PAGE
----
Maid Abuse Case Sparks Scrutiny of ISOC’s Recruitments

On Sunday, the opposition Pheu Thai Party demanded acting prime minister and Internal Security Operations Command (ISOC)’s director Prawit Wongsuwon tackle the agency’s patronage system.

Pheu Thai’s spokeswoman Areunee Kasayanont said the maid abuse scandal exposed the ISOC’s patronage system and cast doubt on whether the security agency’s taxpayer money spending was worth it.

“The question is how many other cases have existed? Who else should be held responsible for them?” she asked.

Ms. Arunee was referring to the recent case involving Pol Cpl Kornsasi Buayaem, 43, who made headlines after beating up and offering a 32-year-old maid a military job in exchange for forced labour and money.

Royal Thai Police (RTP) Special Branch Bureau Staff Division recruited Pol Cpl Kornsasi, 43, when she was only 39 years old despite the maximum age for the position being 35.

Pol Cpl Kornsasi first held a squad leader’s position before being transferred to the Special Branch Bureau’s 1st Division.

Earlier this year, she performed temporary duty for the ISOC’s Region 4 Forward Command of the Royal Thai Army.

However, a parliament panel has been appointed to verify whether her and the maid’s recruitment, and her assignment to the ISOC Region 4 Forward Command were legal.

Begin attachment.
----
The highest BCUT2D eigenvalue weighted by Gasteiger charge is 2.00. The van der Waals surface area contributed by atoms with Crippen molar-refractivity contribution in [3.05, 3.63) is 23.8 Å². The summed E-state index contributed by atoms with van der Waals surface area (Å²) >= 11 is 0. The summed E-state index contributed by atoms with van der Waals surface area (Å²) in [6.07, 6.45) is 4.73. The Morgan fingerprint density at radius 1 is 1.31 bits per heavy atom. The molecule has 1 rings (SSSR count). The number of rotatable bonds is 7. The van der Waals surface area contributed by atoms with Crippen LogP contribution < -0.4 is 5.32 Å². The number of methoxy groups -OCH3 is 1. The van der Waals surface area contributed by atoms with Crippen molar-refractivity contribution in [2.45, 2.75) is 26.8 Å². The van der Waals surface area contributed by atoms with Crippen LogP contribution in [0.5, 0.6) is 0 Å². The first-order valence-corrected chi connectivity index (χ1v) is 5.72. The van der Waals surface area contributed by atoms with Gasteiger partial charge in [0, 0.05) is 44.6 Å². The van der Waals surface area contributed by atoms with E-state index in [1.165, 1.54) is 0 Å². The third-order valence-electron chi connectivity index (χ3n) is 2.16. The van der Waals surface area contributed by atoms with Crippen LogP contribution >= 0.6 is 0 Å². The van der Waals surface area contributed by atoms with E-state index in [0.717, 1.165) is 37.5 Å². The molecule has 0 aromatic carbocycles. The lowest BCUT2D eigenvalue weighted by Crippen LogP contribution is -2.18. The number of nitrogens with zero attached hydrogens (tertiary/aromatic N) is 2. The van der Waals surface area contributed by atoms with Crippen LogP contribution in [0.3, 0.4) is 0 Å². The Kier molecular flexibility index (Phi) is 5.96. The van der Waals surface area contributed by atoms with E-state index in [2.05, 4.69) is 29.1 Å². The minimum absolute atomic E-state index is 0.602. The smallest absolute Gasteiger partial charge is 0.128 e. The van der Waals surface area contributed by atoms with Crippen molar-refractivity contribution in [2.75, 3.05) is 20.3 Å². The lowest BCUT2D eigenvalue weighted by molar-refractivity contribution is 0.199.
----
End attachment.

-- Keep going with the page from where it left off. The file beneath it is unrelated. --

Ms. Arunee said that General Prayut Chan-o-cha’s decision to extend the ISOC to up to 17 sub-units in 2019 drew criticism that it interfered with regional administrative organizations because a military officer was appointed to serve as provincial deputy governor for military affairs.

The Isoc attempted to justify the decision by citing international security affairs and involving most public administration areas.

Now that General Prawit has been appointed acting prime minister, he must know that an investigation into Isoc internal issues is inevitable and case-by-case probes are not reliable enough, Ms. Arunee added.

The Isoc must unveiled clear and accountable information on the number of soldiers, police officers and civilians working there for public scrutiny, hoping to eradicate the organization’s patronage.

Meanwhile, the Human Rights and Development Foundation (HRDF) has asked the Department of Special Investigation (DSI) to lead the police in the investigation against Pol Cpl Kornsasi to ensure impartiality, arguing that the case is much more serious because it involves abuse, human trafficking and forced labor.

The latter two violate the 2008 Trafficking in Persons Prevention and Suppression Act.